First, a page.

Red alert over toxic algae

Custodians of East Anglia's lakes and freshwater bodies were placed on red alert following fears of an early outbreak of a toxic algae.

Custodians of East Anglia's lakes and freshwater bodies were placed on red alert following fears of an early outbreak of a toxic algae.

The warm, sunny weather maybe good news for holidaymakers and the tourist industry. But the conditions have also provided perfect breeding conditions for blue-green algae.

Town officials warned that Diss Mere, which historically is a summertime victim of the harmful spore, was already suffering as a result of the unseasonably sunny weather in April and May.

The Environment Agency also urged the owners of water bodies across the East to be on the look out for the algae, which can prove fatal to dogs and fish if it blooms out of control.


You may also want to watch:


The toxic spore, which is a regular summertime problem at the mere in Diss, can also cause skin irritation and stomach upsets in humans.

Diss Town Council launched an education campaign earlier this year to try and stop residents from feeding bread to the ducks, which can fuel blue-green algae blooms.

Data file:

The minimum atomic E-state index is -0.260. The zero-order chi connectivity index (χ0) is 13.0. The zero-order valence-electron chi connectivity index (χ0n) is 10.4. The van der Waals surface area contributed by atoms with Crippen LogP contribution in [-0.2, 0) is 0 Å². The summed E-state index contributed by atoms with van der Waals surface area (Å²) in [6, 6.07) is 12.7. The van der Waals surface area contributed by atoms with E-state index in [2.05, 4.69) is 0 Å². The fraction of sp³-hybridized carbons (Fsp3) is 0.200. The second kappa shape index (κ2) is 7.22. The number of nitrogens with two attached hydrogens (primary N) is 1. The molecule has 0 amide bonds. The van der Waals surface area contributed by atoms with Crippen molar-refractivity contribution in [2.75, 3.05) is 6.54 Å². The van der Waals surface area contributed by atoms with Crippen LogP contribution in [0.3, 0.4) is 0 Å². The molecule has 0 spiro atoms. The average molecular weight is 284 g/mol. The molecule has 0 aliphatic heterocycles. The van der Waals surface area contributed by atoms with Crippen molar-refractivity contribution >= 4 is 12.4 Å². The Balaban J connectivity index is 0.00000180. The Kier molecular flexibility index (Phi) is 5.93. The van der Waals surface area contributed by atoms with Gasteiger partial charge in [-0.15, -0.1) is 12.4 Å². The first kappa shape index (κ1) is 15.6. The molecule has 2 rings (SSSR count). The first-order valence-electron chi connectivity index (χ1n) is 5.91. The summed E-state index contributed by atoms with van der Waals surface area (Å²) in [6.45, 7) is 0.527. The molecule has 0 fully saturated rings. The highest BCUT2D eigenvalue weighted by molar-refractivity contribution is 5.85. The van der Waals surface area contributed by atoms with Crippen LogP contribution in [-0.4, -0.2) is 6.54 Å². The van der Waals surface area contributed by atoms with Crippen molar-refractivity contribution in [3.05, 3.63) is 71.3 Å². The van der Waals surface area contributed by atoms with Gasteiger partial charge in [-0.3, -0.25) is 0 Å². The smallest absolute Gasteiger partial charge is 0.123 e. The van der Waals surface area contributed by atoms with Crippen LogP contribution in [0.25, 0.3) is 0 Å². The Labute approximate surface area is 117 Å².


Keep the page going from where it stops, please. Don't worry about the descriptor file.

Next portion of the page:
Most Read

But outgoing mayor Simon Olander told councillors on Wednesday night that the mere had already turned a 'pea soup' colour and the water visibility was poor.

Officials have made a fresh request to townsfolk and visitors to desist from feeding bread to the ducks and have placed new signs around the mere advising them of the dangers.

The town's last blue green algae bloom was in August as a result of a potent combination of warm weather, sunlight, and increased nutrient levels.

New Diss mayor Jane Trippett-Jones added: 'It is unusual for it to be that green this time of the year, but we have had considerable weather. Blue-green algae is a problem with a lot of other water bodies in Norfolk at the moment.'

A spokeswoman for the Environment Agency said the authority was not aware of any other reports in the region, but warned people to be on their guard.

'This is the first we have become aware of blue-green algae this year, but we are not surprised because the weather conditions are perfect for it at the moment. We would urge people to keep their dogs out of the water if they do find it,' she said.

Become a Supporter

This newspaper has been a central part of community life for many years. Our industry faces testing times, which is why we're asking for your support. Every contribution will help us continue to produce local journalism that makes a measurable difference to our community.

Become a Supporter